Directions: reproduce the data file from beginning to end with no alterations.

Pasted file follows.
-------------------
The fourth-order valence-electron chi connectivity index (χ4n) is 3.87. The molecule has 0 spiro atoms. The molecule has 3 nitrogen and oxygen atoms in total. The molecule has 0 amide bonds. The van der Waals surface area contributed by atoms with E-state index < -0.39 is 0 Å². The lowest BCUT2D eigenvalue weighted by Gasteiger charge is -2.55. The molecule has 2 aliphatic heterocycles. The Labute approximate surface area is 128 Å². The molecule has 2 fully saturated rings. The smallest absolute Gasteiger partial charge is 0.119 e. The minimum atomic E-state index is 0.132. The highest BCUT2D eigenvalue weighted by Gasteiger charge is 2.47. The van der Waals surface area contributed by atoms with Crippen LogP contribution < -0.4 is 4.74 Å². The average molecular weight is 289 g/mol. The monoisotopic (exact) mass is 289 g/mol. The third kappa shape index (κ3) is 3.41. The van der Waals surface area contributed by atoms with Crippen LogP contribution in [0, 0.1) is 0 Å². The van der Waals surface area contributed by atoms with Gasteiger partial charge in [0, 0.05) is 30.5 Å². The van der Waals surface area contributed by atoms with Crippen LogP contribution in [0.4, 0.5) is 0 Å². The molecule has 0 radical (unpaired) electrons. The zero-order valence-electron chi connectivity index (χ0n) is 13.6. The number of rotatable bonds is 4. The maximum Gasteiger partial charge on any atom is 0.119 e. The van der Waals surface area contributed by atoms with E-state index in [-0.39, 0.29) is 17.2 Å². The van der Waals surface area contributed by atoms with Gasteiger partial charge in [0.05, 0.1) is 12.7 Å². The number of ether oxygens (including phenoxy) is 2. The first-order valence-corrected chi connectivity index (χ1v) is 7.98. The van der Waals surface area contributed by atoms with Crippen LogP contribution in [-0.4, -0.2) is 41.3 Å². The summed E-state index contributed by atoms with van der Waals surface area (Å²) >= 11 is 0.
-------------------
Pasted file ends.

The fourth-order valence-electron chi connectivity index (χ4n) is 3.87. The molecule has 0 spiro atoms. The molecule has 3 nitrogen and oxygen atoms in total. The molecule has 0 amide bonds. The van der Waals surface area contributed by atoms with E-state index < -0.39 is 0 Å². The lowest BCUT2D eigenvalue weighted by Gasteiger charge is -2.55. The molecule has 2 aliphatic heterocycles. The Labute approximate surface area is 128 Å². The molecule has 2 fully saturated rings. The smallest absolute Gasteiger partial charge is 0.119 e. The minimum atomic E-state index is 0.132. The highest BCUT2D eigenvalue weighted by Gasteiger charge is 2.47. The van der Waals surface area contributed by atoms with Crippen LogP contribution < -0.4 is 4.74 Å². The average molecular weight is 289 g/mol. The monoisotopic (exact) mass is 289 g/mol. The third kappa shape index (κ3) is 3.41. The van der Waals surface area contributed by atoms with Crippen LogP contribution in [0, 0.1) is 0 Å². The van der Waals surface area contributed by atoms with Gasteiger partial charge in [0, 0.05) is 30.5 Å². The van der Waals surface area contributed by atoms with Crippen LogP contribution in [0.4, 0.5) is 0 Å². The molecule has 0 radical (unpaired) electrons. The zero-order valence-electron chi connectivity index (χ0n) is 13.6. The number of rotatable bonds is 4. The maximum Gasteiger partial charge on any atom is 0.119 e. The van der Waals surface area contributed by atoms with E-state index in [-0.39, 0.29) is 17.2 Å². The van der Waals surface area contributed by atoms with Gasteiger partial charge in [0.05, 0.1) is 12.7 Å². The number of ether oxygens (including phenoxy) is 2. The first-order valence-corrected chi connectivity index (χ1v) is 7.98. The van der Waals surface area contributed by atoms with Crippen LogP contribution in [-0.4, -0.2) is 41.3 Å². The summed E-state index contributed by atoms with van der Waals surface area (Å²) >= 11 is 0.